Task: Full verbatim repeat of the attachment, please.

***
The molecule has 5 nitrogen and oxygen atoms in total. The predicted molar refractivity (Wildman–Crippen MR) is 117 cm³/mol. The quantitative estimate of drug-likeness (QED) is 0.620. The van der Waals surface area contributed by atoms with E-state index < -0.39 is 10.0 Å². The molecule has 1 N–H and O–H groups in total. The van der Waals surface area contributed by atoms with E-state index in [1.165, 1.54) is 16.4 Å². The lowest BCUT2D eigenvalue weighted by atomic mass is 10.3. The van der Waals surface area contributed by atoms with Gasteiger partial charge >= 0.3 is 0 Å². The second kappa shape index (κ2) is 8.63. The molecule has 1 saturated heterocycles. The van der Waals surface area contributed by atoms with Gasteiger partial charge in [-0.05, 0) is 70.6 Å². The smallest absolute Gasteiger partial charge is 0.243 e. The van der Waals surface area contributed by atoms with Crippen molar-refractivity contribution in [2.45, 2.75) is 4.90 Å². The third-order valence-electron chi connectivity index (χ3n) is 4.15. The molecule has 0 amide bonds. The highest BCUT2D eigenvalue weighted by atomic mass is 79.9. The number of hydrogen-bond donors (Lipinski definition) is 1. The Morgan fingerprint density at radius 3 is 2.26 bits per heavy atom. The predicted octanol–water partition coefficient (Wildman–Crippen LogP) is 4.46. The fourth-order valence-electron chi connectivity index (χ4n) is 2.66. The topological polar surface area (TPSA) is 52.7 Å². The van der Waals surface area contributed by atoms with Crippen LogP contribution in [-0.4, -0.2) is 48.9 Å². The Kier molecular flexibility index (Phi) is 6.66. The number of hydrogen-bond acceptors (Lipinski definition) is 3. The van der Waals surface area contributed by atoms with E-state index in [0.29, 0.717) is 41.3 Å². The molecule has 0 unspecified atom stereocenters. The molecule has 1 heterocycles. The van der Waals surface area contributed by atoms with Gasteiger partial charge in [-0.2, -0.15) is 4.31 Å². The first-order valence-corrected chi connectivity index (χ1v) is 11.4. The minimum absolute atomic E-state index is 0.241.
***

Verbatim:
The molecule has 5 nitrogen and oxygen atoms in total. The predicted molar refractivity (Wildman–Crippen MR) is 117 cm³/mol. The quantitative estimate of drug-likeness (QED) is 0.620. The van der Waals surface area contributed by atoms with E-state index < -0.39 is 10.0 Å². The molecule has 1 N–H and O–H groups in total. The van der Waals surface area contributed by atoms with E-state index in [1.165, 1.54) is 16.4 Å². The lowest BCUT2D eigenvalue weighted by atomic mass is 10.3. The van der Waals surface area contributed by atoms with Gasteiger partial charge >= 0.3 is 0 Å². The second kappa shape index (κ2) is 8.63. The molecule has 1 saturated heterocycles. The van der Waals surface area contributed by atoms with Gasteiger partial charge in [-0.05, 0) is 70.6 Å². The smallest absolute Gasteiger partial charge is 0.243 e. The van der Waals surface area contributed by atoms with Crippen molar-refractivity contribution in [2.45, 2.75) is 4.90 Å². The third-order valence-electron chi connectivity index (χ3n) is 4.15. The molecule has 0 amide bonds. The highest BCUT2D eigenvalue weighted by atomic mass is 79.9. The number of hydrogen-bond donors (Lipinski definition) is 1. The Morgan fingerprint density at radius 3 is 2.26 bits per heavy atom. The predicted octanol–water partition coefficient (Wildman–Crippen LogP) is 4.46. The fourth-order valence-electron chi connectivity index (χ4n) is 2.66. The topological polar surface area (TPSA) is 52.7 Å². The van der Waals surface area contributed by atoms with Crippen LogP contribution in [-0.4, -0.2) is 48.9 Å². The Kier molecular flexibility index (Phi) is 6.66. The number of hydrogen-bond acceptors (Lipinski definition) is 3. The van der Waals surface area contributed by atoms with E-state index in [0.29, 0.717) is 41.3 Å². The molecule has 0 unspecified atom stereocenters. The molecule has 1 heterocycles. The van der Waals surface area contributed by atoms with Gasteiger partial charge in [-0.2, -0.15) is 4.31 Å². The first-order valence-corrected chi connectivity index (χ1v) is 11.4. The minimum absolute atomic E-state index is 0.241.